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Finance blogger Cady describes how she made extra cash selling her unlistened-to CDs on Amazon Marketplace. The return isn't stellar, but it's still found money:

Although I'm losing in double-digits percentage-wise on commission, fees and shipping, I've gained about $160 I didn't have otherwise. Those discs were just sitting there, and I'd have had to put out quite a bit of effort without using Amazon to turn that stack of 28 CDs into $160. I wouldn't have made $6 per disk at a yard sale. I've tried visiting local used CD shops and I get maybe a $1 a disk if I'm lucky.

Amazon Marketplace, eBay, Craigslist—where's your favourite place to sell your stuff and why? Let us know in the comments.

How to Use the Amazon Marketplace for Fun and Profit


Convert documents, images, audio and video files, or even units of measure to virtually any format with web site You Convert It. Similar to previously mentioned Zamzar, all you need to do is upload the file and provide the site with your email address so it knows where to send the download link for the new file once the conversion is complete.

Unlike Zamzar, You Convert It doesn't currently appear to have a filesize limit (Zamzar caps filesizes at 100MB)—I uploaded a 300+MB file in testing. It also works as a file sharing service like YouSendIt and its contemporaries, meaning you can enter a friend's email address and just upload the file without converting it. Last, You Convert It has the kitchen-sink addition of unit conversions, which isn't that useful since you can already use Google for currency conversions and just about any other quick conversions.

You Convert It is the perfect web application for anyone who's got a device—like an iPod—that requires specific filetypes. There are desktop options for these kind of conversions (like iSquint or Videora), but it really doesn't get any easier than these web-based conversion tools.

You Convert It

Predicting the future is near impossible -- but that doesn‘t stop us all from having a red hot go. Human beings have been predicting the future since the beginning of history and the results range from the hilarious to the downright uncanny.

One thing all future predictions have in common: they‘re rooted in our current understanding of how the world works. It‘s difficult to escape that mindset. We have no idea how technology will evolve, so our ideas are connected to the technology of today.


Personal finance webapp Mint monitors your finances for you. Enter your bank account and credit card details and Mint imports transaction data automatically and provides detailed charts about buying habits as well as suggesting how to save. Purchases are broken down by type (spending, gas, entertainment, restaurants, groceries), and Mint can alert you about any abnormal activity in your accounts. The interface is clean and friendly, and Mint looks like a clear winner in money management.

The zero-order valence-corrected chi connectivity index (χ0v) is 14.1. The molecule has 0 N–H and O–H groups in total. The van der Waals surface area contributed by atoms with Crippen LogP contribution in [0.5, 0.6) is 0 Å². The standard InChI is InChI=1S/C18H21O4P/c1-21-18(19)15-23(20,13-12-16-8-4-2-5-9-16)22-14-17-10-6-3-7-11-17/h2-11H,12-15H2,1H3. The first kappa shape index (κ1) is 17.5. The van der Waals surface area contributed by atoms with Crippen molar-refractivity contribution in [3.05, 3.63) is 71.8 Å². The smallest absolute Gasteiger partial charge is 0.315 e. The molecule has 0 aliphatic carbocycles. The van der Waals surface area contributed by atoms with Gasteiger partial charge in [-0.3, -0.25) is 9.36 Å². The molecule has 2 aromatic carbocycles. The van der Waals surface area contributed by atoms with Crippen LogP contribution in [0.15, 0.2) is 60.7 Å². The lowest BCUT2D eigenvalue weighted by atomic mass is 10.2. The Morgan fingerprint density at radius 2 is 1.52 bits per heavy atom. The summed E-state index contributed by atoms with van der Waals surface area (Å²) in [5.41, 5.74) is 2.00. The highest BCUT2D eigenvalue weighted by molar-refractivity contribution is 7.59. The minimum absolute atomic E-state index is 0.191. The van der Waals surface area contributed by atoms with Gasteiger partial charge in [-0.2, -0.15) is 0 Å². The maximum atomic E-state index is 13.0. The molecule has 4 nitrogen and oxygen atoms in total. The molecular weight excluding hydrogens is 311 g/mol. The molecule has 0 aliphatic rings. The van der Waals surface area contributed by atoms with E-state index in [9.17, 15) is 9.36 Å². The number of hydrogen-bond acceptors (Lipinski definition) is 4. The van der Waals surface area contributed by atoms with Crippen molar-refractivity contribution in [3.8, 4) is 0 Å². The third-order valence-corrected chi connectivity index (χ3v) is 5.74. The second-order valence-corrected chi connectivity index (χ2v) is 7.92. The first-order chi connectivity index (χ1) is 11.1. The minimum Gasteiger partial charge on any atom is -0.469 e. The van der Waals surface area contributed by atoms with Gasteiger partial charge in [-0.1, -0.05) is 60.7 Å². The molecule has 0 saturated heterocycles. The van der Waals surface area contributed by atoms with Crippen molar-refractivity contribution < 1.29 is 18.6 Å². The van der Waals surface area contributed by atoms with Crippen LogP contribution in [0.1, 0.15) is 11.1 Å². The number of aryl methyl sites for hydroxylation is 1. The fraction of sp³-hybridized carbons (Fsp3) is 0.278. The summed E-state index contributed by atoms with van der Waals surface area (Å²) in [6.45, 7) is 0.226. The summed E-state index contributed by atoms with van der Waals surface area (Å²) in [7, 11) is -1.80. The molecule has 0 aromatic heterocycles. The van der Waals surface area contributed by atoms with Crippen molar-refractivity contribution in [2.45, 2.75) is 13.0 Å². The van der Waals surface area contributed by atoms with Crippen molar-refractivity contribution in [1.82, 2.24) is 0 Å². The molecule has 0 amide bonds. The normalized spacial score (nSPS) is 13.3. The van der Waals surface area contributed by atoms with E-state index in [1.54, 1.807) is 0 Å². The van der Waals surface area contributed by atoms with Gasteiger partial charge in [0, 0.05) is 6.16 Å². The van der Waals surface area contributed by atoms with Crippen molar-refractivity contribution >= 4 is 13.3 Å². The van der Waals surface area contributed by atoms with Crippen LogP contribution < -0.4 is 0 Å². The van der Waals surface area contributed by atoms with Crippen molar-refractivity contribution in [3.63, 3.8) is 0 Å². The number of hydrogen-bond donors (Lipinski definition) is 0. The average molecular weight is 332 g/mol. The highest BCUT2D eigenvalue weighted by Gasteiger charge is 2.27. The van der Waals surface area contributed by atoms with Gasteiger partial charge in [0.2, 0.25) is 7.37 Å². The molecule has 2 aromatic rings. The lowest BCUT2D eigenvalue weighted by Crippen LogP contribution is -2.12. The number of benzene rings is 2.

It's a phone, it's an iPod, it surfs the web, and it finds the closest restaurant serving fried calamari. If you hack it, you can install killer third-party applications. But in addition to all of that, the iPhone is also a killer remote control. You could spend hundreds of dollars on a multimedia remote with a touchscreen interface, glorious album art, and all of the fixings, but if you've already got an iPhone, you really don't need to. Today I'll show you a number of ways you can use the iPhone to remote control everything from iTunes playback to your Windows or Mac desktops.


Life Coaches Blog, a practical self-improvement site, has an article on how to make your critical voice - you know, that inner jerk who lets you know exactly how much you suck - more useful. Those of us who struggle with self-criticism will especially appreciate this little tidbit:

That's when someone, say someone like me, has to yell (inside) 'stop!' and remember that the only real use for my critical voice is to help me spot my mistakes so I can learn from them.In other words, to make real the principle that 'there are no failures, only learning experiences'.

Good advice, that's for sure. What do you do when that inner jerk tries to get the best of you? Thoughts in the comments.

The Only Real Use for Your Critical Voice


Mac OS X only: Wake yourself and your Mac with freeware app Alarm Clock 2. It boasts tons of features like repeating alarms, "easy wake" (the volume of the alarm slowly increases), wake to music or podcast and customisable snooze duration. The two most appealing features of Alarm Clock 2 are that it also comes with a countdown timer and a stopwatch, and that prior to activating, Alarm Clock 2 will also bring your Mac out of sleep mode. You might also want to check out the popular Mac-only alarm clock Aurora or web-based alarms ALARMD and the Online Alarm Clock. Alarm Clock 2 is a free download for Mac OS X.

Alarm Clock 2